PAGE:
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Couple clears out memories at Treasure Hunters Roadshow

By KBell
Jan. 26, 2011 at 7:05 p.m.
Updated Jan. 26, 2011 at 7:27 p.m.

Dwight Thornes looks through a loupe for a close up view of gold Jewelry at the Treasure Hunter Road Show in Port Lavaca. Steady streams of people were willing to wait hours in the lobby for their number to be called.

IF YOU GOWHAT: Treasure Hunters Road Show

WHEN: Thursday and Friday 9 a.m. to 6 p.m.; Saturday 9 a.m. to 4 p.m.

WHERE: Best Western, 2202 N. State Hwy. 35, Port Lavaca

WHO: Anyone with anything old or unusual, like coins, gold, dolls, trains, war items, art, etc.

COST: Free

HOW IT WORKSGather up interesting items

Sit down with an expert, who will examine and identify your items

The expert will check with more than 64,000 worldwide potential buyers

If a buyer is found, they will make you an offer on the spot

If you choose to sell, the show will deduct 10 percent of the sell price for their services

You will be issued a check

There is no obligation to sell

For more than 50 years, all of their children's toys have been accumulating in the Sablatura's attic - only to be replaced with new must-haves that would be discarded and piled up, too.

Every Christmas, when it came time to drag decorations out of the attic and, of course, buy new toys, the couple vowed to clean out the land of forgotten trinkets.

But the opportunity to go to the Treasure Hunters Road Show in Port Lavaca validated their procrastination.

"We knew that this was here, so I said, 'Let's go try it,'" Lois Sablatura said, after taking a number behind about 30 people at the show.

"We'd been watching those antique shows, too - 'American Pickers' and 'Pawn Stars.'" said her husband, Adolph A.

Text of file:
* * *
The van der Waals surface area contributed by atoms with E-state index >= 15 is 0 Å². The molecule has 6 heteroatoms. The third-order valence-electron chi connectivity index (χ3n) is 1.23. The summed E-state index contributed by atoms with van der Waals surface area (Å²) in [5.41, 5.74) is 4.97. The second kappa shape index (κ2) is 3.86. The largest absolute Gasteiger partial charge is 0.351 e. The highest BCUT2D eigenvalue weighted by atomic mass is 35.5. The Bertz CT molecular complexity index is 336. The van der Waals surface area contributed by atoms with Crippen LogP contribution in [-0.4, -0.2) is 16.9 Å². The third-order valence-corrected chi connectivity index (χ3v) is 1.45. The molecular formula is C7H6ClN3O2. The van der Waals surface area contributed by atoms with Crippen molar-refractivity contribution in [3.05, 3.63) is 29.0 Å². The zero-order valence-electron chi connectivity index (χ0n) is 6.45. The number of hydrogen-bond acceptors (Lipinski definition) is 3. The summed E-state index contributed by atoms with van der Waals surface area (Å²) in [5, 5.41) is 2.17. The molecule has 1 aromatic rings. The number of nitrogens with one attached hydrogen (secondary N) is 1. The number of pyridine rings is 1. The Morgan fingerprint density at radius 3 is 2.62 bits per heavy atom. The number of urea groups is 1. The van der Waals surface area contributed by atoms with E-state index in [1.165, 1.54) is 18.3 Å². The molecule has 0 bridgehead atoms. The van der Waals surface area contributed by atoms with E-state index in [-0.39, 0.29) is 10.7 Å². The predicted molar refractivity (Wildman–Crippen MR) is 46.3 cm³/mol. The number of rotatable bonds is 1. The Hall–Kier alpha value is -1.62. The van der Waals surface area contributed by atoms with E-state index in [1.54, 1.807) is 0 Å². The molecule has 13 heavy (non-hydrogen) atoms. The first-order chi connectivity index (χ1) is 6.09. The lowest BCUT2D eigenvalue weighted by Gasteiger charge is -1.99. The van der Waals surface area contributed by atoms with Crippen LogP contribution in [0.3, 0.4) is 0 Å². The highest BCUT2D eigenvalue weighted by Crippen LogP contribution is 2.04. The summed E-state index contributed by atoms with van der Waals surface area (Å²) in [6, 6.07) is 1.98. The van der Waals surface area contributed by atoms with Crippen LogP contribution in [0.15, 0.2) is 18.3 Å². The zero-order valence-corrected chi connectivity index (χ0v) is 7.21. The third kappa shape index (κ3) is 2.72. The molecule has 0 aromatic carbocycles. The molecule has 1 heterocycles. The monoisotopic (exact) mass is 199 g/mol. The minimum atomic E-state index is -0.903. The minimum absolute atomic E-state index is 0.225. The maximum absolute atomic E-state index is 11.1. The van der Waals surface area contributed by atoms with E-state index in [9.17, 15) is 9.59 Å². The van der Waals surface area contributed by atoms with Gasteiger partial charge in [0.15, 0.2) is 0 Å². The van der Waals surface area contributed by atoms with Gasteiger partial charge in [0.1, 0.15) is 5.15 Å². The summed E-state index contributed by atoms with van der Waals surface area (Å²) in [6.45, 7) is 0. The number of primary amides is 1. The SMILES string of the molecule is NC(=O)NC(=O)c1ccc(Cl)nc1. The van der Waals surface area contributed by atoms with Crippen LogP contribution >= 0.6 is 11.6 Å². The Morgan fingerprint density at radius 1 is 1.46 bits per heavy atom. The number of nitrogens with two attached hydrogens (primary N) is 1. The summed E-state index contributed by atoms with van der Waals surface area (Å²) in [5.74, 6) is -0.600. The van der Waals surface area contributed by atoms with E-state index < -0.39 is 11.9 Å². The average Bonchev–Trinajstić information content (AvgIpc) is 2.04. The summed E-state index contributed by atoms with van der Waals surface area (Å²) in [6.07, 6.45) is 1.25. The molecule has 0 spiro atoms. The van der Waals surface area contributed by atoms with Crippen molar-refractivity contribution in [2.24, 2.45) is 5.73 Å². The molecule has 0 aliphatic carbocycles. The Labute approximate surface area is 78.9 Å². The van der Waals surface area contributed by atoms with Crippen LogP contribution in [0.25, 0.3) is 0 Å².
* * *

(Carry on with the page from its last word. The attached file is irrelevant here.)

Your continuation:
The couple strolled into the Best Western Hotel Wednesday afternoon empty-handed and approached the show's manager, Angela Wright.

Their treasures were piled in the bed of a truck, they told her.

"This is gonna be fun," Wright said, examining the plastic containers stacked three-high.

"It was fun going through them," Lois said.

While Adolph transferred the half-century-old toys onto a luggage cart, Lois said the trains, pedal cars, Matchbox cars, G.I. Joe figurines and books she remembers reading to her two sons held sentimental value.

"It's going to be hard," she said. "In fact, we decided to leave some items at home."

Their 56-year-old son only requested they keep his favorite fire truck.

Adolph was more practical.

"All the toys are pretty much the same to me," he said. "That was so far back, I'm doing good just remembering my name," he joked.

Adolph admitted he didn't know what the toys were worth, but said the experience was worth it just to get them out of his home.

"I told her, I said, 'I don't want to have to come back with all that stuff.'"

The couple also brought a bag full of coins, which Wright said is one of the most popular items both sought and brought in to the show.

Wright has sold a penny for $400 and a dime for $1,500 in previous shows.

"The guy called his girlfriend and said, 'I'm taking you out on a penny,'" Wright recalled. "She got mad, but it was funny."

Meanwhile, the Sablaturas found a seat in the crowded lobby and settled in for an hours-long wait to see one of the show's buyers.

The downtime allowed Adolph to remember some memories with his sons.

"I guess my favorite were those trains," he finally said.

Because of the large turnout, the Sablatura's goods weren't able to be appraised Wednesday. They said they hoped to hear back from the Roadshow by Friday.

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